Chevys, Fords and clodhoppers
Thinking Right’s weekend free-for-all. Pick a topic:
- Billionaire Warren Buffett advises Congress to stop using the economic downturn as an excuse to push through other policy changes. The nation’s engaged in economic war, he said. “What is required is a commander in chief that’s looked at like a commander in chief in a time of war.” But where would we find one?
- President Obama is the front man radicals have long needed. In putting the nation on the slippery slope, where life is created for the purpose of destroying it, he declares that reversing the existing constraints on the use of taxpayer money for embryonic stem cell research is essential. “It is about ensuring that scientific data is never distorted or concealed to serve a political agenda — and that we make scientific decisions based on facts, not ideology.” Unless, of course, it’s the ideology of global warming.
- A tax that has grocery shoppers saving their sales slips for tax-rebate purposes is far too labor-intensive ever to be passed into law. This was the proposal by State Rep. Chuck Sims (R-Ambrose) to restore the tax on groceries. Clue me in: Toting this now-pulled grocery-tax bill was a gang-initiation rite for Sims, a Democrat-turned-Republican, right? Or did he draw the short straw to wear the clod-hoppers and big-foot a path across Georgia’s anti-tax minefield?
- Stop the presses. The California Supreme Court is said to be “wary of overriding voters’ decision” to ban same-sex marriage. Associate Justice Joyce Kennard noted that a citizen’s right to change their Constitution is “very, very broad [and] well-established.” Imagine that. Sit down, Betsy, and brace yourself. The killer quote’s coming. Chief Justice Ron George, hearing arguments challenging the ban, declared openly and boldly: “Maybe the solution has to be a political one.” A decision is due within 90 days.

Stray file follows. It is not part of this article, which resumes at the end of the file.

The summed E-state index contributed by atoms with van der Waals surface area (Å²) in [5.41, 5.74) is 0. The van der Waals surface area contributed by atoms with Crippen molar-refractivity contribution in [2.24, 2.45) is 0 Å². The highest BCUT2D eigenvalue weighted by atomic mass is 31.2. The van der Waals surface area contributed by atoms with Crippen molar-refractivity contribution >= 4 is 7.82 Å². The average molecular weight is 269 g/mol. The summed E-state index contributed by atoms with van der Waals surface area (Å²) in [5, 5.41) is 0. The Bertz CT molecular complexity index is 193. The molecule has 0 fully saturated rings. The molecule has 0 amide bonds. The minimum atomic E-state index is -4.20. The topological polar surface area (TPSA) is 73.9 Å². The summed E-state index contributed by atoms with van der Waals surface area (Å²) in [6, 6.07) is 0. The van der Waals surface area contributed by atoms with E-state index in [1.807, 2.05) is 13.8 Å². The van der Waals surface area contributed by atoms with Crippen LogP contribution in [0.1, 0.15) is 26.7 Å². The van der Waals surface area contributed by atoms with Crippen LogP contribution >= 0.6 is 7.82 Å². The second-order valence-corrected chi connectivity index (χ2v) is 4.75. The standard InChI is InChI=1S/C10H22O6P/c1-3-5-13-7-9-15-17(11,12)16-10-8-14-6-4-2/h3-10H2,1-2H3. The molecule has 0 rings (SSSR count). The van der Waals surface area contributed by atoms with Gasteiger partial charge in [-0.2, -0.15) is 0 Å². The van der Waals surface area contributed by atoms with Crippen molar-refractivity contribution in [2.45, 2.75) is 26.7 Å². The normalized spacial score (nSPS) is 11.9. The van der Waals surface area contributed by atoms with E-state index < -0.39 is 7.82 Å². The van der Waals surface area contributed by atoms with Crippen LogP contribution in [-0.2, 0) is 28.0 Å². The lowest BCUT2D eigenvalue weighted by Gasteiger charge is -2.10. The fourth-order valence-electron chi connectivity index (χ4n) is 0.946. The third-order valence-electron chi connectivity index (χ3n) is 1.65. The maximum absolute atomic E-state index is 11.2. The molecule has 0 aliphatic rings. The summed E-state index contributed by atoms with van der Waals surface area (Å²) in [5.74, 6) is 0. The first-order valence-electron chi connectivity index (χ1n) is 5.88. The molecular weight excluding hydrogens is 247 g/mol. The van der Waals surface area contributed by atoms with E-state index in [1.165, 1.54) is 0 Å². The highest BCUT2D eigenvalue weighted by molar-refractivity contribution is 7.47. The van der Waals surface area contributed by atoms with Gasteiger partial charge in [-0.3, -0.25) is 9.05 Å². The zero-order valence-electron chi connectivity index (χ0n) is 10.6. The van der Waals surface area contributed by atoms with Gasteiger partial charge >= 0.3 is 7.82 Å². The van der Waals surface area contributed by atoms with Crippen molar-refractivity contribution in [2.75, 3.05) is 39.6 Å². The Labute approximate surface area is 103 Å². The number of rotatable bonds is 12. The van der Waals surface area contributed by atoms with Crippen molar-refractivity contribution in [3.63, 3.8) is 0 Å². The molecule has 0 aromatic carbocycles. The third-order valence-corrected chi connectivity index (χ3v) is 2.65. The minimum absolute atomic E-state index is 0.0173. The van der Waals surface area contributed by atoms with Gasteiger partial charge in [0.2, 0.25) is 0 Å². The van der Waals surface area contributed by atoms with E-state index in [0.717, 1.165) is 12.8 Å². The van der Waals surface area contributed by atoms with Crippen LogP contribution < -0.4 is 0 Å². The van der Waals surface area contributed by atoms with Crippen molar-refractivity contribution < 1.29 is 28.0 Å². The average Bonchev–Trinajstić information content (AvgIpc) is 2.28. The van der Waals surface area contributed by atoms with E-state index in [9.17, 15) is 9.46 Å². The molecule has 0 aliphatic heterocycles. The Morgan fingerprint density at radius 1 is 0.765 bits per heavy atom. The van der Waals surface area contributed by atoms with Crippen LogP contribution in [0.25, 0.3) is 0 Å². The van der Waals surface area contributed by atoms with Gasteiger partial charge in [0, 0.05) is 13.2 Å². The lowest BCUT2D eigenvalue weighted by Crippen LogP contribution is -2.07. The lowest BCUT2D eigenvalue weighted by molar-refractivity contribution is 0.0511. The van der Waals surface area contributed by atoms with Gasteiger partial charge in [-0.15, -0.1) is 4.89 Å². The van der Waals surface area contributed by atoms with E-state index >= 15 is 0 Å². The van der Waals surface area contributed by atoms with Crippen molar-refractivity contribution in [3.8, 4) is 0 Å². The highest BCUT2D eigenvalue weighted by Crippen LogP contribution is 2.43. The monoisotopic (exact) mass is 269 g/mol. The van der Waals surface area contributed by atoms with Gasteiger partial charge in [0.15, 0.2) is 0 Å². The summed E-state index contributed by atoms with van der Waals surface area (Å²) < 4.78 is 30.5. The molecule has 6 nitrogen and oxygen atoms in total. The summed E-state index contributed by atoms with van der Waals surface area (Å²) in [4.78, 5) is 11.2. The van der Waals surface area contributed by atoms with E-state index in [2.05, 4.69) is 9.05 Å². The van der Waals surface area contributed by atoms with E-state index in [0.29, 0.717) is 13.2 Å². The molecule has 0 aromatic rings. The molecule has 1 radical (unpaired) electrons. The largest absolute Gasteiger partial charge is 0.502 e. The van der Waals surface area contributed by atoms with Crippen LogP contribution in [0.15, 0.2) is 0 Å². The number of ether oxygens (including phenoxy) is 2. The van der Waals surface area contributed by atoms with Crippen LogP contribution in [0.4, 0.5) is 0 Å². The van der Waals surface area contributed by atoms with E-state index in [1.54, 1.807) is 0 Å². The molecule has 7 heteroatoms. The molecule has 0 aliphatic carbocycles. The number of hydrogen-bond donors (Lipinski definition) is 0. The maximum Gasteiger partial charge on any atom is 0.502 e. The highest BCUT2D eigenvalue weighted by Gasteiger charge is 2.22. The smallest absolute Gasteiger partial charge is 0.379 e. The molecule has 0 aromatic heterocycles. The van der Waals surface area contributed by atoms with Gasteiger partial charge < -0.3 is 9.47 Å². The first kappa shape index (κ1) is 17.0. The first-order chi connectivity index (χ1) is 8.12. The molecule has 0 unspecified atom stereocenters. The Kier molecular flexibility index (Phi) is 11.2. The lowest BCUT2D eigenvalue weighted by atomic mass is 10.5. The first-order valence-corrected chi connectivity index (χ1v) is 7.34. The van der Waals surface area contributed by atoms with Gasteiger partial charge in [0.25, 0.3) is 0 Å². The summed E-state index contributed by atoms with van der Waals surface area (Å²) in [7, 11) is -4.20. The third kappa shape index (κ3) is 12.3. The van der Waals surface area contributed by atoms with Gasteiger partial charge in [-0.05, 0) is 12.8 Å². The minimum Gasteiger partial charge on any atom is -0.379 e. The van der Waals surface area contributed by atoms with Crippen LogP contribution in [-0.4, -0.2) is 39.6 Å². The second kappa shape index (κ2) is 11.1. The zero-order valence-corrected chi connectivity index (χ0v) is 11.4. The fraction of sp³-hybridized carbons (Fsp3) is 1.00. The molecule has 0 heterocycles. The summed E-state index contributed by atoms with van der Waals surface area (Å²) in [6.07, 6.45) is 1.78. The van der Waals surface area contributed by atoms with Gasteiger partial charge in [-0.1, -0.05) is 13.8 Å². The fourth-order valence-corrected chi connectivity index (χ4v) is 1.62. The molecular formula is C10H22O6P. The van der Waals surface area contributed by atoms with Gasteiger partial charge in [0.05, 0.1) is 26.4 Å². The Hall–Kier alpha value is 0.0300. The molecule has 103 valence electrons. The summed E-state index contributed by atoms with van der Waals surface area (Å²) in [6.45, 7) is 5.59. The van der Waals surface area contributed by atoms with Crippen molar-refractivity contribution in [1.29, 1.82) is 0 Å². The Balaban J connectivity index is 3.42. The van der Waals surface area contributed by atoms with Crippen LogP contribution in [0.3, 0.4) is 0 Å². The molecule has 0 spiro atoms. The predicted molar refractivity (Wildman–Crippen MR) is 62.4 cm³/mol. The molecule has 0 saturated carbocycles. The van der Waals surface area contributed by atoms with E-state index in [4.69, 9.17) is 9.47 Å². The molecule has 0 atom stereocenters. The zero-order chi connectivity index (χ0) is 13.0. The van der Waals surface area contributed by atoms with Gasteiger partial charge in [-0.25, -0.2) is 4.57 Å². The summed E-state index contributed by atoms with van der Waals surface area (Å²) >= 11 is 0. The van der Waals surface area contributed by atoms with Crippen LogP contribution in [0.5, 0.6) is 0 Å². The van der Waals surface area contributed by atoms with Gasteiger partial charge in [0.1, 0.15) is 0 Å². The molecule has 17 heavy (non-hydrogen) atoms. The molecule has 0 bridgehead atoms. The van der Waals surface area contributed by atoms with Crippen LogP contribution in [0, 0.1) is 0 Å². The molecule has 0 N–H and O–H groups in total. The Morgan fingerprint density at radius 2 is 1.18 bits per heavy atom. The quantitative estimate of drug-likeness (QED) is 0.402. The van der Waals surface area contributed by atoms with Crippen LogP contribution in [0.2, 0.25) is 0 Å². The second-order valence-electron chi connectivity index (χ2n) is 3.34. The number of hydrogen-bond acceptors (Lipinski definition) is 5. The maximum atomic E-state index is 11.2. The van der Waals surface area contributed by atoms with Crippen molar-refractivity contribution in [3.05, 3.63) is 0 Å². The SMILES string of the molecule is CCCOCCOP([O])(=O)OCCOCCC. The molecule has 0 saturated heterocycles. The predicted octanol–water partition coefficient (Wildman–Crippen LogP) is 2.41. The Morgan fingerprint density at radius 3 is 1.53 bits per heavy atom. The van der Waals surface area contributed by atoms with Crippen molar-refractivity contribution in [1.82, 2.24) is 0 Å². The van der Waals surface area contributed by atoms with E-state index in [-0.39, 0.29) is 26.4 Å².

- Seriously, I love a place where people like Virgil Hazel of Adel are so passionate about Fords and Chevrolets that they worry what they’d do if one of the brands went away. Hundreds of hours of my early life were spent listening to Ford-Chevy arguments. Hazel, a Chevy loyalist, drove one Ford in his life, a 1983 model. “Had to walk home,” he told the AJC’s Drew Jubera at Sunday’s NASCAR’s Kobalt Tools 500. “Traded it in for a ‘77 Chevrolet.”
- You cut back. Does Congress? No. It ups its upkeep by 10 percent to $4.4 billion in the $410 billion spending bill. Georgia agencies are cut. The feds’ get raised. Congress lives in a different world.
- Without drama, Cobb County commissioners reduce the budget by $5.3 million following a $19.5 million reduction in December. Such deeds explain the county’s triple-A bond rating. Across the river, Atlanta’s rating has been downgraded two notches by Standards & Poor’s, from “AA-” to “A,” “based on a trend of operating deficits and declining revenues during a period of strong economic growth, which leaves the city with diminished financial reserves and flexibility as it enters the current economic downturn.” Contributing, too: “Longer-term pressures associated with the city’s underfunded pensions, police overtime, and subsidies to the sanitation and E911 funds.” The time to be responsible is when you have money.
- A bill like the one proposed by State Rep. Clay Cox (R-Lilburn) to reduce the power of the state council that watches over 37 private probation companies, including his, is the kind that destroys privatization. Government should turn every possible service over to the private sector, but with transparency, accountability and a strong ethics policy that establishes a firewall between companies performing the work and current and former legislators and bureaucrats who could influence their profitability.
- Most haunting quote of the week, from Geneva County, Ala., Deputy Sheriff Josh Myers, whose wife and daughter were among those killed in a shooting rampage a day earlier: “I cried so much yesterday, I don’t have a tear left in me.”